Note:  Do not rely on this information. It is very old.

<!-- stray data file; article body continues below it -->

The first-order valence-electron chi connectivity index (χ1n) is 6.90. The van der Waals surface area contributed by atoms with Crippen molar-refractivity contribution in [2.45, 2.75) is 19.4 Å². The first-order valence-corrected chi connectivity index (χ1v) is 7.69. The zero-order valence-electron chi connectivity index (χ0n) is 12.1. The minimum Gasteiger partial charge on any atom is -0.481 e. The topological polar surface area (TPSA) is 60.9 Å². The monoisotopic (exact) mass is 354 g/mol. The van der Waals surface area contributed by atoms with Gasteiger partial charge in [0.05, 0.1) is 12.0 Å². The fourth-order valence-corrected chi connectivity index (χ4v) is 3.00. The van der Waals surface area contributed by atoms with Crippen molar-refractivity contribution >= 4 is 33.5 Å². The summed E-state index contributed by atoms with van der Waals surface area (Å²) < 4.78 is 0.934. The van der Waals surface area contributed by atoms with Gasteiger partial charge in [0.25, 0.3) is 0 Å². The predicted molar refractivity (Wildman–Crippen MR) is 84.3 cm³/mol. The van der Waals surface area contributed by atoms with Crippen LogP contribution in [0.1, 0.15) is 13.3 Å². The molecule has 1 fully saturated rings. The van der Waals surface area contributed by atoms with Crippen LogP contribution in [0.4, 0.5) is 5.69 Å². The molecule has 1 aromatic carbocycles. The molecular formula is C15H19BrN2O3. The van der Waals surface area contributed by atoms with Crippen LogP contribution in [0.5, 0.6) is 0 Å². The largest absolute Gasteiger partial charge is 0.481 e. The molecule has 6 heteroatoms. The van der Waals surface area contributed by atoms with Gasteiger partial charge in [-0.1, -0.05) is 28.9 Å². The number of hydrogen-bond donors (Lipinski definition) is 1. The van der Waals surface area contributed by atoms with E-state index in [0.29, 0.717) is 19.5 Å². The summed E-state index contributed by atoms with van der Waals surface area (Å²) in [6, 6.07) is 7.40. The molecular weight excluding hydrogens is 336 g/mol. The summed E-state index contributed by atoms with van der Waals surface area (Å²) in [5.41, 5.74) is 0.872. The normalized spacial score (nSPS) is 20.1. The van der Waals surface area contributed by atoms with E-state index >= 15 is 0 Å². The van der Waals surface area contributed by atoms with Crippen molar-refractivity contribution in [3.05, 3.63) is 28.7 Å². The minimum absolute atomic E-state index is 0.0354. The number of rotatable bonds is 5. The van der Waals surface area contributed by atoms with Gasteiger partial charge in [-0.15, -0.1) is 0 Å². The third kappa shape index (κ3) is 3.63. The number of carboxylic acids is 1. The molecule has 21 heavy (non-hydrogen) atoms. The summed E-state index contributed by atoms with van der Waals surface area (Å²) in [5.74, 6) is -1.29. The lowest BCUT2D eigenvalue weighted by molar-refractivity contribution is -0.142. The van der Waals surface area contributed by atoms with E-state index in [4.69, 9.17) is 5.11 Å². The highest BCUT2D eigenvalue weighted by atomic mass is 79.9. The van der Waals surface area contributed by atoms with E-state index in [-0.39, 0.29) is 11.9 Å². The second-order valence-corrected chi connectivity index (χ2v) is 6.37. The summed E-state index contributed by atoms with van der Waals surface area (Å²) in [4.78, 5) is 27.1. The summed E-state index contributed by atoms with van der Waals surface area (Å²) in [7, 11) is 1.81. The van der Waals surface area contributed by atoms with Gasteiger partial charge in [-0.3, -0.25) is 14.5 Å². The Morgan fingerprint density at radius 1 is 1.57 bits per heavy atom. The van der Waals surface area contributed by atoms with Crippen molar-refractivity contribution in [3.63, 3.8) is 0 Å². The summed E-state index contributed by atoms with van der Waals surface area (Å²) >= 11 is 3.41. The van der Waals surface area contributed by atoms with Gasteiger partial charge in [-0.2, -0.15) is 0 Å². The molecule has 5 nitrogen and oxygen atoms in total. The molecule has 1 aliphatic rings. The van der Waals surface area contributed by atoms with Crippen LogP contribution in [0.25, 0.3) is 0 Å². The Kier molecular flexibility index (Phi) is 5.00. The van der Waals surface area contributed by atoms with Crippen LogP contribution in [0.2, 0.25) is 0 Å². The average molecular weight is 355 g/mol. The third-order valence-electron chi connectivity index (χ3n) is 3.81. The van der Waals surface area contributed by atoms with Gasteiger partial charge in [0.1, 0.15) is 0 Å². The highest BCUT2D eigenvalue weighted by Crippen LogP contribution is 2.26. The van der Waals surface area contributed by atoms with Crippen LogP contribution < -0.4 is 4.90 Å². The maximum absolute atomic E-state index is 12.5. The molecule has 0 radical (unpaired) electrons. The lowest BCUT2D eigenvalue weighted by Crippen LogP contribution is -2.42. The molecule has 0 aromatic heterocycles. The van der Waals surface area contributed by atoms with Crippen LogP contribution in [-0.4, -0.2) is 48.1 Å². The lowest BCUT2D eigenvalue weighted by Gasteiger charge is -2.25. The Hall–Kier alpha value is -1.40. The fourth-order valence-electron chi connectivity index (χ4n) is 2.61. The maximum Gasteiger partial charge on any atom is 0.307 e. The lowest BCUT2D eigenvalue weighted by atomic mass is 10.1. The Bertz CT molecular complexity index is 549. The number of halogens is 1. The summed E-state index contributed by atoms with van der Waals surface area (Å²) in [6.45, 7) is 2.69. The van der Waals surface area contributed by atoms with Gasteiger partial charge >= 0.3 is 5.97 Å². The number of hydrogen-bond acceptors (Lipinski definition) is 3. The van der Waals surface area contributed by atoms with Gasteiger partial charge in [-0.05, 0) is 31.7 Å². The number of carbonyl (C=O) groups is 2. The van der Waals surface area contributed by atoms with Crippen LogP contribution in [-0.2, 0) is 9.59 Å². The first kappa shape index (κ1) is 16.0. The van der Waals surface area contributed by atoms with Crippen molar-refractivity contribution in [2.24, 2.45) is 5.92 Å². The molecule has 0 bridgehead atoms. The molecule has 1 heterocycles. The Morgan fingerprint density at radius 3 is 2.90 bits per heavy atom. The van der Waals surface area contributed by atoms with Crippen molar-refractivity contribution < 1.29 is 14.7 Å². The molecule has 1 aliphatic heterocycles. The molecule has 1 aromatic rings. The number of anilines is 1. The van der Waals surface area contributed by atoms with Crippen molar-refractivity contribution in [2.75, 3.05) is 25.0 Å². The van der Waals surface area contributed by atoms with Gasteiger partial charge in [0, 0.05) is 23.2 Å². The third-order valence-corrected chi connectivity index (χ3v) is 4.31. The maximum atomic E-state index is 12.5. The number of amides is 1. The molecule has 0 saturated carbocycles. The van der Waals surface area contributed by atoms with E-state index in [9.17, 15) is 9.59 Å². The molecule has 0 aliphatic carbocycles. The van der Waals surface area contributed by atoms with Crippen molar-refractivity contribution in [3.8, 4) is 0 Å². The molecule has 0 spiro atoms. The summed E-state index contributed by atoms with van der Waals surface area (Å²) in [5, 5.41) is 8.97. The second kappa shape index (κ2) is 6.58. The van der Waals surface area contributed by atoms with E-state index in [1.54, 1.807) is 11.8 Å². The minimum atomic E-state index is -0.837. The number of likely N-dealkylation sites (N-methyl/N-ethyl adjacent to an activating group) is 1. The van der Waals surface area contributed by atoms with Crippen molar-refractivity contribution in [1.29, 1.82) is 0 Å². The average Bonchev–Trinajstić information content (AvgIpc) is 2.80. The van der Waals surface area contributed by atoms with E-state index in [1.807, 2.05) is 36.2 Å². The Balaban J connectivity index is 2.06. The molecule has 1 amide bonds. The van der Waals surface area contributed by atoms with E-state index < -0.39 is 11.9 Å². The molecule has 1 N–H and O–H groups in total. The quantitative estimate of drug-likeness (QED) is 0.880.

Carpel, the female sporophyll, or leaf bearing ovules, or immature seeds, among spermaphytes or flowering plants. There may be one carpel in the flower, as in the pea and bean family, when the fruit is necessarily monocarpellary; or, if there are more, when it is termed poly carpellary, they may be distinct (apocarpous), or united (syncarpous). In the early stages of development (and sometimes, as in the bladder-senna, Colutea, etc., much later) they closely resemble other leaves, and in the ripening of the fruit may dry up like a withering leaf, or may become fleshy and change colour from green to yellow, red, purple, or black, at the same time undergoing chemical changes such as the formation of acids and sugars. They bear the ovules either on their margins, like the buds in Bryophyllum, as in Cycas; or over their whole inner surface, as in poppies. Three is the prevalent number of carpels among Monocotyledons, though one, two, four, six, or higher numbers occur; whilst among Dicotyledons two, five, one, or an indefinite number is common.